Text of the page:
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High Ground: creating an outback thriller that resonates

Producer/actor Witiyana Marika and director Stephen Maxwell Johnson talk about their 20-year journey toward making High Ground.

Witiyana Marika (front) on the set of High Ground

**Aboriginal and Torres Strait Islander readers are advised the following article contains the names of deceased peoples**

High Ground might appear from the outset as a western, but the never-before-seen locations and suspenseful untold story are so unique that director Stephen Maxwell Johnson has a different term in mind.

“It's fair to say we've called the film a northern, as opposed to western,” Johnson, who also produced High Ground through his company Maxo Studios, says over the phone from the Northern Territory.

“We really feel it's a film that immerses the audience in a time and place and that perhaps hasn't happened in this way before.”

Part of the name ‘northern’ is because the film is intrinsically linked to the Northern Territory, where it’s set in 1919, but also because of its story. Producer Witiyana Marika - also on the phone call - says the “northern action thriller” is fictional, but inspired by and weaved from the many stories of First Nations people that’s missing from history books.

“This talks about our way, what happened,” he says. “It’s from lots of different stories and representing all other nations right across.”

High Ground follows young Aboriginal man Gutjuk (played by newcomer Jacob Junior Nayinggul) who years after the massacre of his family and cover-up by local authorities, joins forces with an ex-solider (played by Simon Baker) to track down his Uncle, the most dangerous warrior in the country.

It’s a story Johnson and Marika (who was also senior cultural advisor and plays the part of Grandfather Dharrpa) first began developing more than two decades ago when Johnson directed the video clip for Yothu Yindi’s song Treaty.

“Both [Dr M] Yunupingu and Witiyana were the co-founders of Yothu Yindi and we struck up a very, very close, dear friendship,” Johnson says. “We shared ideas about what we could do with the song Treaty and from that day on we've spoken about telling the story of resistance in our country.”

“Fair dinkum,” adds Marika. “And we came up with this idea that we should make a film.”

Along with the trio of Johnson, Marika and Dr M Yunupingu, writer Chris Anastassiades (who wrote Johnson’s 2001 feature film debut Yolngu Boy) brought the story together, with the support of producer Maggie Miles and actor Jack Thompson.

In a statement from Gumatj (Yolngu) leader Galarrwuy Yunupingu, brother of Dr M Yunupingu, High Ground is referred to as a “both-ways film”, between First Nations and Balanda (non-Yolngu).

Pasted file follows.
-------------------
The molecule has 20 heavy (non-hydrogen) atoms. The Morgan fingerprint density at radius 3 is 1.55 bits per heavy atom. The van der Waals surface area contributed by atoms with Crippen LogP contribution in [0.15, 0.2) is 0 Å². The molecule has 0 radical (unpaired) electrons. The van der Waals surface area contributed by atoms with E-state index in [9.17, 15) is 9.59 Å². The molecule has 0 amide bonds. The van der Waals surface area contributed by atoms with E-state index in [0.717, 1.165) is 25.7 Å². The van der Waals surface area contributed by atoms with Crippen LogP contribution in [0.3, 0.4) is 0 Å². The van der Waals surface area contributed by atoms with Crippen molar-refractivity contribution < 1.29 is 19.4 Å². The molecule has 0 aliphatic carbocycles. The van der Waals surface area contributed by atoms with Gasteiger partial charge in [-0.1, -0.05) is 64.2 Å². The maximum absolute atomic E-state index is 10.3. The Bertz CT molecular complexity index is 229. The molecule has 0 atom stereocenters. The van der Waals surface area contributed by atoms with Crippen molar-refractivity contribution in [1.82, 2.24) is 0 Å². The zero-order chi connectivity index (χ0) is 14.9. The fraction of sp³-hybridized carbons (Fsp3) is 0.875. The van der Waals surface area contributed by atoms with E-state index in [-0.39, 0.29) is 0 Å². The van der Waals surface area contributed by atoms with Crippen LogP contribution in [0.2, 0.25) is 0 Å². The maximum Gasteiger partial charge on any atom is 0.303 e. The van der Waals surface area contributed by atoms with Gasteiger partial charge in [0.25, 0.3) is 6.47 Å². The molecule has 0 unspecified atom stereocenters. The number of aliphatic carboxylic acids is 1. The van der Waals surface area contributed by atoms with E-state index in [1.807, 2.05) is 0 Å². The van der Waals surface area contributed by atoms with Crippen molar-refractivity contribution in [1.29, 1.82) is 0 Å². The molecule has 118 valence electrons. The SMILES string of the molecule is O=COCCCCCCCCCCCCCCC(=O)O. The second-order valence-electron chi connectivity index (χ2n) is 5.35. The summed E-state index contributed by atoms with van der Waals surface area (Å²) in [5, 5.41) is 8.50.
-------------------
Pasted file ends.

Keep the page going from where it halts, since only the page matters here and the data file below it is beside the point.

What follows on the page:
Marika says in that way the film works on multiple levels and educates people from both perspectives, by sharing ideas to create a bridge between the two cultures.

“If you make an Australian movie that was made right here in the Top End, Arnhem Land, Kakadu, there's two ways learning,” he says. “Education for our crew, the next generation… and educating our non-Indigenous people through the film.”

Johnson explains that Dr M Yunupingu was a big proponent of this both-ways education.

“We honour him in our film,” he says (there is also a dedication to Dr M Yunupingu in the High Ground closing credits). “It looks at two different perspectives, and that's how we made the film. We've come together as people… and created a story together.”

Stephen Maxwell Johnson

Filming in remote parts of the Northern Territory wasn’t without its challenges though. In the latest episode of the Screen Australia Podcast, producers Greer Simpkin and David Jowsey talk about the very real danger of saltwater crocodiles, which surrounded Cahill’s Crossing – a stretch of road they had to drive over to get to set and could only do so at low tide.

“It’s tough filming out there,” Marika agrees. “The big challenges were the heat and the environment. It’s very hot and dry. There was a lot of reptiles, and buffalo and snakes.”

Marika is a respected Rirratjingu (Yolngu) ceremonial leader and was also senior cultural advisor on High Ground, negotiating the complexities between different Indigenous clans who joined together to work on different lands. The Traditional Owners of Cannon Hill, Arnhem Land, and Jawoyn are all executive producers on the film. It was with all of their blessing, that High Ground also had unprecedented access to country that had never been filmed on or seen on screen.

“Elders and families gave us very special permission to go on certain country,” Johnson says. “We were sung into that country by the appropriate landowners and made to feel very welcome. And there was a beautiful spirit on set each day: there was something looking after us and getting us through, as difficult and challenging as each day was.”

Johnson hopes that Australians going to see High Ground are taken into an immersive experience through time that also rings a deeper chord.

“It was always our intention to create a story that was first and foremost entertaining,” he says. “And sure, we'd love to think that people will open their hearts: that we can rethink our history together and learn from the oldest living culture on earth that we have here….

“Witiyana and I just hope that the film helps elevate the awareness of the power of Aboriginal identity and culture as something we want to understand more about and really, truly celebrate as a nation together. We do hope that people are entertained, but do go on a journey that perhaps does make cause for a reflection about who we all are as humans and make us all proud.”

High Ground is in Australian cinemas through Madman Pictures now.

Witiyana Marika in High Ground